For 16 days of activism to end violence against women and children, Independent Media will bring you the harrowing true stories behind the statistics. Please Don’t Look Away.
This is Gloria’s story.
Cape Town - Gloria thought she had met the man of her dreams. He was very charming, walking and talking his way into her heart at the taxi rank.
She believed that he really cared and she could put behind her all the years of growing up in a children’s home behind her, and settle into a warm relationship.
She was so wrong. Within five months of living together in Cape Town, he started to change.
“He started stealing from me and telling me lies.
“He told me he took my phone for repairs, but I found out from another guy that he had sold it to him,” she said.
Gloria, 22, regrets agreeing to his request that he be allowed to take drugs when he was at home.
Their intimate love life was replaced by loneliness, with her man constantly “out of it” in the bedroom. When he was interested in sex, it was driven by the drugs, and it was neither intimate nor pleasurable.
Things went from bad to worse when he took her to one of his friend’s homes. It turned out that they were from the feared 28s gang.
“He used to leave me there and go to work at the taxi rank. They told me that he was supposed to pay rent for me staying there, so when he came back they beat him for not looking after me, and not paying for drugs he was getting from them,” she said.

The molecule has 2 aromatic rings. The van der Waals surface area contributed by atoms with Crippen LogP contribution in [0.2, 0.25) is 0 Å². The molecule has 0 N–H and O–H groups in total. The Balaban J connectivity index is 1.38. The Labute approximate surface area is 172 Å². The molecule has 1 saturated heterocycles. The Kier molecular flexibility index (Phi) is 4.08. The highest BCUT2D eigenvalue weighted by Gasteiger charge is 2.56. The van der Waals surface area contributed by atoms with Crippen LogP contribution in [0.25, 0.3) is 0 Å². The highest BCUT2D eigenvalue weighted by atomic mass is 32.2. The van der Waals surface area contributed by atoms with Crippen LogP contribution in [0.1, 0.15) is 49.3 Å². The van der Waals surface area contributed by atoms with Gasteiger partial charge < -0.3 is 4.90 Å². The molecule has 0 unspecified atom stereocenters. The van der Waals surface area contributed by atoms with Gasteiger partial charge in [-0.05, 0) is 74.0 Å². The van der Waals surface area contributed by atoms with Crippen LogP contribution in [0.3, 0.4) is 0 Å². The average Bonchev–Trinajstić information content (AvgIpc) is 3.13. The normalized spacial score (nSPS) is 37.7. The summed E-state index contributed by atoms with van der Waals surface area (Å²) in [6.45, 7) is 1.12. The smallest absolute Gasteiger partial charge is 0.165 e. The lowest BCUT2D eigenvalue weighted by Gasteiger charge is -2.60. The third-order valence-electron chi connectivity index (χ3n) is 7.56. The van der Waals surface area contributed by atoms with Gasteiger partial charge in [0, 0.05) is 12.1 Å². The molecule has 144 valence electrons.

Gloria was taken to another house where she was locked up for four months and forced to have sex with men staying there, otherwise they were going to kill her.
One day he came to the house, demanding that she come out within an hour otherwise it was over between them.
She could not leave because she was under guard, and he left without her.
Someone saw, but looked away.
When she got her chance, she fled and ended up living on the streets for a year, taking comfort and shelter at the children’s home where she grew up, having lost both her parents at a young age. A carer she knew from there had relocated to Johannesburg and arranged for Gloria to move there.
Gloria stayed in Johannesburg for a year before returning to Cape Town where she was admitted to hospital to deal with her extreme anger and rage. She had over time also become a user of tik, and instead of it helping her escape her world, it made the anger rise up in her. She has been clean from drugs for two years now, and realises how destructive a role it had played in her life.
‘My therapist helped me a lot. She told me that I must stand up for myself.
“If a guy uses drugs don’t trust him because he is going to let you down and abuse you. She said also to not keep quiet about problems you are having in your relationship,” she said.
Gloria has been at The Haven Night Shelter in Kensington for the past four months and has a temporary job.
“Sometimes I sit and think about the things that are going to make me happy, and then I go for it. When things happen in a good way, like getting a job, I get so joyful that things are working out for me now, and that I can try to move on with my life,’’ she said.